[8]

Tim de Reuse: Powerful for its remarkable focus: a sparse arrangement (compared to most country music these days, anyway), matter-of-fact statements of feeling, and, most surprisingly, barely mentioning the villain of the story at all. I was surprised when the narrative stopped after a tiny, four-line second verse; there’s no shortage of songs in this genre that talk about revenge on unfaithful partners, either literal or fantasized or just moral, and most songwriters would have jumped at the opportunity to tie this little story up at the bridge, but here we just stew in the limbo these women are trapped in. It’s frustrating, and for what this song’s trying to do, that’s a good thing. I don’t think a line as direct as “God, this feels like hell” would’ve worked alongside any kind of catharsis.
[7]

Thomas Inskeep: A brilliant twist on the “two women getting cheated on” country song. As opposed to the genre’s gold standard, the titanic Reba McEntire/Linda Davis duet “Does He Love You,” in which the two women are rivals, or Carrie Underwood’s “Two Black Cadillacs,” in which the protagonists carry out revenge against the man lying to them both, in “Never Wanted to Be That Girl,” the women voiced by Pearce and McBryde are just sad. McBryde’s character never wanted to be the other woman; Pearce’s never wanted to be the woman getting cheated on. Their vocals, unsurprisingly, are incredible, and the lyrics, which are of course the key here, are spot-on (the song was co-written by Pearce and McBryde with Nashville songwriting king Shane McAnally). This is everything I could want in a contemporary country record in 2021.
[10]

Alex Clifton: You never plan on being the other woman — it’s something that arises from the blue when you suddenly discover you’ve been duped, that you’ve been handing your heart out to someone who then takes his home to someone else. It’s raw, dirty, and rotten, and leaves you unable to reconcile who you thought you were with who you’ve become. I love how plaintive and pretty this song is; it comes across as the cold realization you have while in the shower, thinking it all over. Since the re-release of Red I’ve been listening to a lot of breakup music and reliving some of the deep heartbreak of my college years. There’s a time and a place for melodrama and screaming “you call me up again just to break me like a promise,” but this subtly captures the quieter moments of heartbreak and self-hatred.
[8]

Michael Hong: Pearce and McBryde offer solid performances, but “Never Wanted to Be That Girl” spends too long making the unknowing other girl sound like a fault of themselves, a country trope that the pair knows is too old-fashioned if the standstill of the chorus tells us anything.
[5]

Samson Savill de Jong: The story is earnestly told with enough detail to feel authentic rather than generic, but I can’t say that “Never Wanted To Be That Girl” ever provokes a particularly strong emotional emotional reaction in me. It feels harsh even as I’m writing it because I don’t dislike the song, but it comes off to me more like people singing the words that were written rather than conveying something they really experienced.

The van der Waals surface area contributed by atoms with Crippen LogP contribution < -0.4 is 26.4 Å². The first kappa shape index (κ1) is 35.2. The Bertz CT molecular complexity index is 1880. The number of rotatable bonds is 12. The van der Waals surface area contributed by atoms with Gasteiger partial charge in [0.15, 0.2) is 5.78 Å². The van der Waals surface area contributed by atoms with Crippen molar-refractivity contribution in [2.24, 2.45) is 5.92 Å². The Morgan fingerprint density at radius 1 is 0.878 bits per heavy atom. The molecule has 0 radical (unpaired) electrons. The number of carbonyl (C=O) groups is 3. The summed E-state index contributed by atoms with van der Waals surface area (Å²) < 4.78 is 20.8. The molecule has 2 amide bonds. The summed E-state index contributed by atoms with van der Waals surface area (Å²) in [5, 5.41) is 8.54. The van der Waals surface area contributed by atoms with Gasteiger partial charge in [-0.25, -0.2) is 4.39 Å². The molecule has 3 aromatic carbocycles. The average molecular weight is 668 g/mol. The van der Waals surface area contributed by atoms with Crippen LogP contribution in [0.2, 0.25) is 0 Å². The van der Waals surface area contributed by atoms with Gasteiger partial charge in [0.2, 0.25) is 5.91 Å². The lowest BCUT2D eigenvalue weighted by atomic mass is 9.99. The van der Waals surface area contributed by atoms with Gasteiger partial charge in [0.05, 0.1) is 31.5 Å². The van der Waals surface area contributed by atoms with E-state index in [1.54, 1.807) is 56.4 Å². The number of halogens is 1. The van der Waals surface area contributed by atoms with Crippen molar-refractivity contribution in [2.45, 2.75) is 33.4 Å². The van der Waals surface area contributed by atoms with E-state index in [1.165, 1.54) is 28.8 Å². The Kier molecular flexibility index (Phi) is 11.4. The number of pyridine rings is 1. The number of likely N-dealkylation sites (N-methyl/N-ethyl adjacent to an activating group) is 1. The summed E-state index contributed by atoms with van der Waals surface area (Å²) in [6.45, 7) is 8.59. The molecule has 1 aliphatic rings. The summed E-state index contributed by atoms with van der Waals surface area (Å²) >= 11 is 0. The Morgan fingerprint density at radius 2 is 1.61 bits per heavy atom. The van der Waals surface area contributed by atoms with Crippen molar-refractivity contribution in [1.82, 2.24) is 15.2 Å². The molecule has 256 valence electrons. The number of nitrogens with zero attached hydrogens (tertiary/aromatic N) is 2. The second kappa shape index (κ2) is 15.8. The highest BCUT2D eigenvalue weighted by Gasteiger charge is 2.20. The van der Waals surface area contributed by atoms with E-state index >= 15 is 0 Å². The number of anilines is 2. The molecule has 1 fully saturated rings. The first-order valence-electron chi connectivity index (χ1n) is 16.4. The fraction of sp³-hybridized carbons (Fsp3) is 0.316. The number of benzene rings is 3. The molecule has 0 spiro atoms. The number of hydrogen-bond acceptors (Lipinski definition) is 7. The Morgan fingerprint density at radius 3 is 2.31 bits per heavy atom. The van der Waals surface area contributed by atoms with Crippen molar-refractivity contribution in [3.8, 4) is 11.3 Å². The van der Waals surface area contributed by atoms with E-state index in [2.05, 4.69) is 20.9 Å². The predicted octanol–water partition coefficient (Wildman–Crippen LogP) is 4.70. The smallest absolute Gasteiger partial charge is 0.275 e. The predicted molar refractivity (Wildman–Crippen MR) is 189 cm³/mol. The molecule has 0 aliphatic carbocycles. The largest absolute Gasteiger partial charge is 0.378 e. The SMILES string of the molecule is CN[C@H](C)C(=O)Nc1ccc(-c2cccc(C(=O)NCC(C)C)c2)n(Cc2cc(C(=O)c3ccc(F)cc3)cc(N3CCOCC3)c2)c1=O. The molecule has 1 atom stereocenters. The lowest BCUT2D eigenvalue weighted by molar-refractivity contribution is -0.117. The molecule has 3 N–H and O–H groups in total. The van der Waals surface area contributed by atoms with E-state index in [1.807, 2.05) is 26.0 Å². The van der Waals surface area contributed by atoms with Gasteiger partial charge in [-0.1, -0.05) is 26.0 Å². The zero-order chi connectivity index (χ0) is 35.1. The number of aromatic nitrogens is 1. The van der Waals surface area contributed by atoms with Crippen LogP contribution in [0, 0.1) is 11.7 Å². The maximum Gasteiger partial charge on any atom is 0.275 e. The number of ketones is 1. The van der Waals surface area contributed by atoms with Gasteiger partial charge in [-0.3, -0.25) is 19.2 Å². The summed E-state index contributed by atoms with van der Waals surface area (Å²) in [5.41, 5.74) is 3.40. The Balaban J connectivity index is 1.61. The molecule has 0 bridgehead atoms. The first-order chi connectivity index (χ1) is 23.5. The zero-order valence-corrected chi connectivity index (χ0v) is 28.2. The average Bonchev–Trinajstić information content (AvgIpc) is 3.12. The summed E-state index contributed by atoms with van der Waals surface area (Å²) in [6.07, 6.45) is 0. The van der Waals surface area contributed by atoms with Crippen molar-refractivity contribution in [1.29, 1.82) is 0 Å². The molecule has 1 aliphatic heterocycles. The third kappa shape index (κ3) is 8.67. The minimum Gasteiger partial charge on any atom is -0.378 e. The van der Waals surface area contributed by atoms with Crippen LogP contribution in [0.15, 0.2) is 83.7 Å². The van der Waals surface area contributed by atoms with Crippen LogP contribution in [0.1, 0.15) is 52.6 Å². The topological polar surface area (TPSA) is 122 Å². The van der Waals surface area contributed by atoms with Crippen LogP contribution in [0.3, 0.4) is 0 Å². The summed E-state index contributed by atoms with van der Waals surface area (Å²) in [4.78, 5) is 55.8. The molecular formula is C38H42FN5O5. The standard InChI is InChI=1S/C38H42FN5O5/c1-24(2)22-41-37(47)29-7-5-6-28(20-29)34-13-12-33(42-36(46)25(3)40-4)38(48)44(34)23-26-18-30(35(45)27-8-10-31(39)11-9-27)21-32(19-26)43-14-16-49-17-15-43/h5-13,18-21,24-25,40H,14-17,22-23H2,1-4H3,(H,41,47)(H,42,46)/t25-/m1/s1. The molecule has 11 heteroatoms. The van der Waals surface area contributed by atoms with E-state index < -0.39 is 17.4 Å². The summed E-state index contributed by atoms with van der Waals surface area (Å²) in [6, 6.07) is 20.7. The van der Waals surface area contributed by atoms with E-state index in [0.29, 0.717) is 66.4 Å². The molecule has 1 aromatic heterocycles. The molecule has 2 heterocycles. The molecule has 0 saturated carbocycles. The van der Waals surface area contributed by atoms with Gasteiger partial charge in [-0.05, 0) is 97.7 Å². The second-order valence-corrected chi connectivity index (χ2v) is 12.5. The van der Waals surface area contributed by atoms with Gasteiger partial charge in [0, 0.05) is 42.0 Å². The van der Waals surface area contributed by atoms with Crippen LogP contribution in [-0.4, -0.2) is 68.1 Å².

[6]

Andy Hutchins: I am not a believer in American exceptionalism as a rule, but one exception I will make is for songwriting, especially really good country songwriting. “I thought this kind of lonely/Only happens to somebody else/And being the other one/When there’s another one?” is about as sharp as pen game gets on a bar-by-bar basis. Two good verses crashing into that chorus from opposite ends of the tunnel over some lush and forgiving Big Machine production gives “Never Wanted” momentum that is squandered on a too-simple bridge, however, and Pearce and McBryde have voices just slightly too similar to make this the sort of study in contrasts that was possible and probably a bit more compelling than pure lament. I’d buy a ticket for the sequel.
[5]

Alfred Soto: Duet partner Ashley McBryde scored a triumph with last year’s Never Will: rueful, taking no shit, aggressive about anti-nostalgia. Carly Pearce doesn’t go that far. But on an album tracing the disintegration of a marriage, I find “Never Wanted to Be That Girl” the equivalent of meeting a buddy you often find obnoxious at the bar for the sake of getting out of the house and loving the shit out of the experience. Thanks to aggressive bubbly guitars and the way McBryde’s thin sandy voice complements Pearce’s plummier one, this is a night out with no regrets.
[8]

Monday, November 22nd, 2021

Avril Lavigne – Bite Me

Let’s talk this over…


[Video][Website]
[5.90]

Leah Isobel: These lyrics take every opportunity to slip into a sort of vague juvenile angst, but it’s nice that she doesn’t have to work so hard to justify doing this kind of music in the current zeitgeist. Her relief is audible; she sounds incredible.
[6]

Ian Mathers: It actually feels weirdly rare for someone like Lavigne to be making what at least feels like the pretty exact same kind of thing they did at the peak of their prominence — like, you’d expect some kind of drop-off or something, but instead it just feels like Lavigne is still doing that thing everyone loved but we don’t love that thing anymore. Not sure why — it’s fine! Is it just that various others have integrated that pop punk roar and whoosh into their sound without making it their whole genre so now this feels like a throwback. Anyway you could tell me this was an album track from Under My Skin or something and I wouldn’t feel super confident disputing that.
[6]